Caenorhabditis elegans is a useful model for anthelmintic discovery.

Burns AR, Luciani GM, Musso G, Bagg R, Yeo M, Zhang Y, Rajendran L, Glavin J, Hunter R, Redman E, Stasiuk S, Schertzberg M, Angus McQuibban G, Caffrey CR, Cutler SR, Tyers M, Giaever G, Nislow C, Fraser AG, MacRae CA, Gilleard J, Roy PJ - Nat Commun (2015)

Wact-11 and wact-12 resistant mutants are cross-resistant to all nine wact-11-family members.(a) The wact-11-family core structure and the structure of an unrelated molecule, wact-2, which was used as a negative control throughout this work. (b) Heat maps of the wact-11-family dose-response experiments with wild-type worms (N2 strain), as well as two mutant strains, RP2674 and RP2698, isolated as being resistant to wact-12 and wact-11, respectively. The dose-response experiments were carried out using a 96-well plate liquid-based assay (see Methods). White indicates that there were more than 50 worms in three out of four replicate wells. Pink indicates that there were between 12 and 50 worms in three out of four replicate wells. Red indicates that there were between 0 and 11 worms in three out of four replicate wells. In the case of ties, the higher number prevailed (for example, at a given concentration, if two wells had 55 worms, and the other two wells had 20 worms, the chemical would be scored as having more than 50 worms). The R1 and R2 groups are indicated for each wact-11-family member. Wact-2 is used here as a negative control.
© Copyright Policy - open-access
Related In: Results  -  Collection

License
Show All Figures
getmorefigures.php?uid=PMC4491176&req=5

f3: Wact-11 and wact-12 resistant mutants are cross-resistant to all nine wact-11-family members.(a) The wact-11-family core structure and the structure of an unrelated molecule, wact-2, which was used as a negative control throughout this work. (b) Heat maps of the wact-11-family dose-response experiments with wild-type worms (N2 strain), as well as two mutant strains, RP2674 and RP2698, isolated as being resistant to wact-12 and wact-11, respectively. The dose-response experiments were carried out using a 96-well plate liquid-based assay (see Methods). White indicates that there were more than 50 worms in three out of four replicate wells. Pink indicates that there were between 12 and 50 worms in three out of four replicate wells. Red indicates that there were between 0 and 11 worms in three out of four replicate wells. In the case of ties, the higher number prevailed (for example, at a given concentration, if two wells had 55 worms, and the other two wells had 20 worms, the chemical would be scored as having more than 50 worms). The R1 and R2 groups are indicated for each wact-11-family member. Wact-2 is used here as a negative control.
Mentions: Wact-11, wact-12 and wact-127 are three of the molecules against which we could generate resistant mutants (Supplementary Table 1). These three molecules are part of the C10 cluster (Fig. 2b), which we refer to as the ‘wact-11 family', and share an ethyl benzamide moiety (Fig. 3). In total, we isolated 37 mutants that resist the wact-11 family members at a rate of one mutant per 100,000 genomes screened (Supplementary Table 1). Using a representative set of 21 mutants, we performed a detailed dose-response analysis of each mutant against wact-11 and the structurally unrelated nematicide wact-2 in liquid media (Supplementary Fig. 4). All of the tested mutants show at least some resistance to wact-11, but not to wact-2, indicating that they are specifically resistant to wact-11.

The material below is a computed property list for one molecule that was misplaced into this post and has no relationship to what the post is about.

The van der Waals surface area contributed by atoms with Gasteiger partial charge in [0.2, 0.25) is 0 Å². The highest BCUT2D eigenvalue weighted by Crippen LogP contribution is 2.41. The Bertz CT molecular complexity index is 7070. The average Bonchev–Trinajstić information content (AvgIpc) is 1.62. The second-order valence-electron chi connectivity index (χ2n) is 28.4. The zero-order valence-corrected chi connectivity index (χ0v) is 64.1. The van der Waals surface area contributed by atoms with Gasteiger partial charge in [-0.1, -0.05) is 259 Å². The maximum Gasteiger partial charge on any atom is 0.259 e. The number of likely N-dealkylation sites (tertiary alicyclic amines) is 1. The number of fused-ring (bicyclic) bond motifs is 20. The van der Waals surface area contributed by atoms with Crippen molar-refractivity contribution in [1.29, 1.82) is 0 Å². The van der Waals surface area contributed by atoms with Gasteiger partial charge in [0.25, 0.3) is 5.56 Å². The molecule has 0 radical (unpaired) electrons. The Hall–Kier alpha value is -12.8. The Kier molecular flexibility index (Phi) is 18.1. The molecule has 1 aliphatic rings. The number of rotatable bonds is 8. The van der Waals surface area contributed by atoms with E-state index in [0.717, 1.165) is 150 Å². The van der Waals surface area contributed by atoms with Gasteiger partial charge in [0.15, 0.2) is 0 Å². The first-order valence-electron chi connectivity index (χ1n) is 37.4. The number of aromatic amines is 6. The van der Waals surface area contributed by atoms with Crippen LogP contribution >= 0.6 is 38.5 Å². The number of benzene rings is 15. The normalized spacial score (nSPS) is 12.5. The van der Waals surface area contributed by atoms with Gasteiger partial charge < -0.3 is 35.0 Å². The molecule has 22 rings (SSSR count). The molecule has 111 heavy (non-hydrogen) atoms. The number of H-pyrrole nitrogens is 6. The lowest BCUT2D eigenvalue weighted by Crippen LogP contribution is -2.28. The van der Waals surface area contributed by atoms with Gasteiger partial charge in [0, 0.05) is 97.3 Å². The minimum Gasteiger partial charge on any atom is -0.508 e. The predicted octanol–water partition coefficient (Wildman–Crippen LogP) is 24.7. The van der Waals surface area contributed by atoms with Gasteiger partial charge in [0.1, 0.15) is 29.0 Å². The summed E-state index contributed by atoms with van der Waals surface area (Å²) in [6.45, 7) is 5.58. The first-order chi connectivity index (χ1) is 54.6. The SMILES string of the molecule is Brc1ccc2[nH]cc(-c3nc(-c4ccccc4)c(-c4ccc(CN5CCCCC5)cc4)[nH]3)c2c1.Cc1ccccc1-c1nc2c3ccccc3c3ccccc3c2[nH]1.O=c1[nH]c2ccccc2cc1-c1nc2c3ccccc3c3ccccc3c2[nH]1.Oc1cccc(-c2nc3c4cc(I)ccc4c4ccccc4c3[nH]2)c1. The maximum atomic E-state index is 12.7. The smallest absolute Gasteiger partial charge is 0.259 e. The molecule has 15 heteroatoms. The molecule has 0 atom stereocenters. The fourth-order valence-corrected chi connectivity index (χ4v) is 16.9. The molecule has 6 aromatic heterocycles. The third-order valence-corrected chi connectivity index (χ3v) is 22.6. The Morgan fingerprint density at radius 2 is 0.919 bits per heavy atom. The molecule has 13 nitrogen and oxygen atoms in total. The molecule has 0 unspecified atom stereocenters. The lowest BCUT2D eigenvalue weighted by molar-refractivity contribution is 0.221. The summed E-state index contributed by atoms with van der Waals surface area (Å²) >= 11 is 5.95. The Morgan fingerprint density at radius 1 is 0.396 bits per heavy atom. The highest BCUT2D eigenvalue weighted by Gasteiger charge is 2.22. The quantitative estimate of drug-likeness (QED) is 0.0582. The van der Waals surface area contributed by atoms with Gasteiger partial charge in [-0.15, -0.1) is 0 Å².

Bottom Line: We then rescreen our hits in two parasitic nematode species and two vertebrate models (HEK293 cells and zebrafish), and identify 30 structurally distinct anthelmintic lead molecules.We identify the target of one lead with nematode specificity and nanomolar potency as complex II of the electron transport chain.This work establishes C. elegans as an effective and cost-efficient model system for anthelmintic discovery.

View Article: PubMed Central - PubMed

Affiliation: The Donnelly Centre for Cellular and Biomolecular Research, University of Toronto, Toronto, Ontario, Canada M5S 3E1.

ABSTRACT
Parasitic nematodes infect one quarter of the world's population and impact all humans through widespread infection of crops and livestock. Resistance to current anthelmintics has prompted the search for new drugs. Traditional screens that rely on parasitic worms are costly and labour intensive and target-based approaches have failed to yield novel anthelmintics. Here, we present our screen of 67,012 compounds to identify those that kill the non-parasitic nematode Caenorhabditis elegans. We then rescreen our hits in two parasitic nematode species and two vertebrate models (HEK293 cells and zebrafish), and identify 30 structurally distinct anthelmintic lead molecules. Genetic screens of 19 million C. elegans mutants reveal those nematicides for which the generation of resistance is and is not likely. We identify the target of one lead with nematode specificity and nanomolar potency as complex II of the electron transport chain. This work establishes C. elegans as an effective and cost-efficient model system for anthelmintic discovery.

No MeSH data available.


Related in: MedlinePlus